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It’s about this time of year I start wondering if I am going to Elk camp again. Understand, I am not supposed to go. Women aren’t invited. But since it’s the place of Jake’s homegoing and life has taken the uncles and friends to different starting points towards that Colorado mecca since Jake went to Heaven, their carpools aren’t what they used to be. It has been my choice to drive with my Silent Bob the last couple of years, to avoid him taking that long drive by himself, just about the time the aspens start turning in the Rocky mountains.

Now co-driving to Elk Camp shouldn’t necessarily involve me staying in Elk Camp, but the fact that I always convince myself I can find some one-way ticket back once I get there, or I underestimate how long it will take me to get to the last flight out, I have managed to wrangle, mostly unintentionally, an invite to camp until I can find my way home.

For some reason, on these hot days of Houston summer, I am remembering those trips, those stays, with a special kind of longing.

I guess it’s in part because my soul feels something when I kneel at that makeshift memorial, beneath the dying tree there on that mountain, the place where I have talked out loud to God, when the guys were out scouting.

I guess it’s because last year, wearing Jake’s old boots, I tramped around camp, with the snow lightly falling, flakes covering everything with a soft blanket including the toes of his boots, and as if the moisture laden air itself cocooned our camp, my heart too, blanketed by memory and emotion, had time to rest in the mountain air as nature, herself prepared for her own cold repose.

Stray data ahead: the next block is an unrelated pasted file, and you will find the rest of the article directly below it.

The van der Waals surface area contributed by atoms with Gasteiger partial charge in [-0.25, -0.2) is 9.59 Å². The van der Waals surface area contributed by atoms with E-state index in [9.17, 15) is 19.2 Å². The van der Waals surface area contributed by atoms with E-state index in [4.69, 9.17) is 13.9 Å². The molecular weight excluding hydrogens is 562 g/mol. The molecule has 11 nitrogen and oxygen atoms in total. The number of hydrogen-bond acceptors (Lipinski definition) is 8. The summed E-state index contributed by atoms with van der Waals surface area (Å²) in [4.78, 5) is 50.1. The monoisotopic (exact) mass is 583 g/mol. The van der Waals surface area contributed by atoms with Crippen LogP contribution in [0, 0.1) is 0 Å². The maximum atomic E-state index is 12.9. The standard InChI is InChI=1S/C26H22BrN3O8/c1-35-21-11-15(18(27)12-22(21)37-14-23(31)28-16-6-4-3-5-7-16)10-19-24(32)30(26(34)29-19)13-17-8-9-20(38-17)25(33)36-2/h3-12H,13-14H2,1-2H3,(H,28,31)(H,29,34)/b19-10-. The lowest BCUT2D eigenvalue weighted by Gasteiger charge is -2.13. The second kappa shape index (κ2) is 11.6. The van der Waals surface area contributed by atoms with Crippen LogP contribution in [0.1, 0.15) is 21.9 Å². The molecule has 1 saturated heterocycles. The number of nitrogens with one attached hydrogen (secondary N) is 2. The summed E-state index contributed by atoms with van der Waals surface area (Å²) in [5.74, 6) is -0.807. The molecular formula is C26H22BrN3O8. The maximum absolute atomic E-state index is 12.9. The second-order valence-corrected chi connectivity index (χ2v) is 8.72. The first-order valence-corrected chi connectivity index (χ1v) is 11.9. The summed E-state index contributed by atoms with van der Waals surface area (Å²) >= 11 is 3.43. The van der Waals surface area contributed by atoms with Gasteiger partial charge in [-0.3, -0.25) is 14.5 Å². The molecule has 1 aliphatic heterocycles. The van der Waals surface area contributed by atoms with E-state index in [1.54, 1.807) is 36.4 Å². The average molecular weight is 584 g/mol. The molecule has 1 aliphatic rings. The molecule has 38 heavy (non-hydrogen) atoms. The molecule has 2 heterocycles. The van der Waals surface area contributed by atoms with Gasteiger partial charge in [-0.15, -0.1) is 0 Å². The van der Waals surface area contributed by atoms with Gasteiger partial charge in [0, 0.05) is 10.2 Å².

I guess it’s because my Josh, my youngest soldier son, will be going back to Iraq soon, a trip that forces familiar patterns of worry and pride and mother-missing-child, and long distance birthdays of Christ’s and sons.

Strange, really, the thoughts of this odd old woman who, having breathed the clean crisp air of snowy, Colorado autumns, amongst the ribald laughter of hunters and husband, finds remembered solace there.

There are places in our experience where the feelings of sadness run so deep that they make a sanctuary, a place where upon revisiting them, the perfectly distilled moments that brought us to our knees are balanced by the recognition that one day, some day, we have the promise of everlasting reunions and all tears wiped away.

It’s Christmas in July, this July, a Colorado Fall in the summer heat, because I have spent borrowed time in the cold and snow up on Electric Mountain.

I just may find an excuse to go there again this year, presumptuous of welcome, an interloper, in a place where I feel comfortable and sheltered by God, by snowy mountain air, and a group of men who do their best to pretend I am not a burden and in doing so, shelter me with an odd affection.

Did I mention they always dry out my (well Jake’s) boots for me? They do.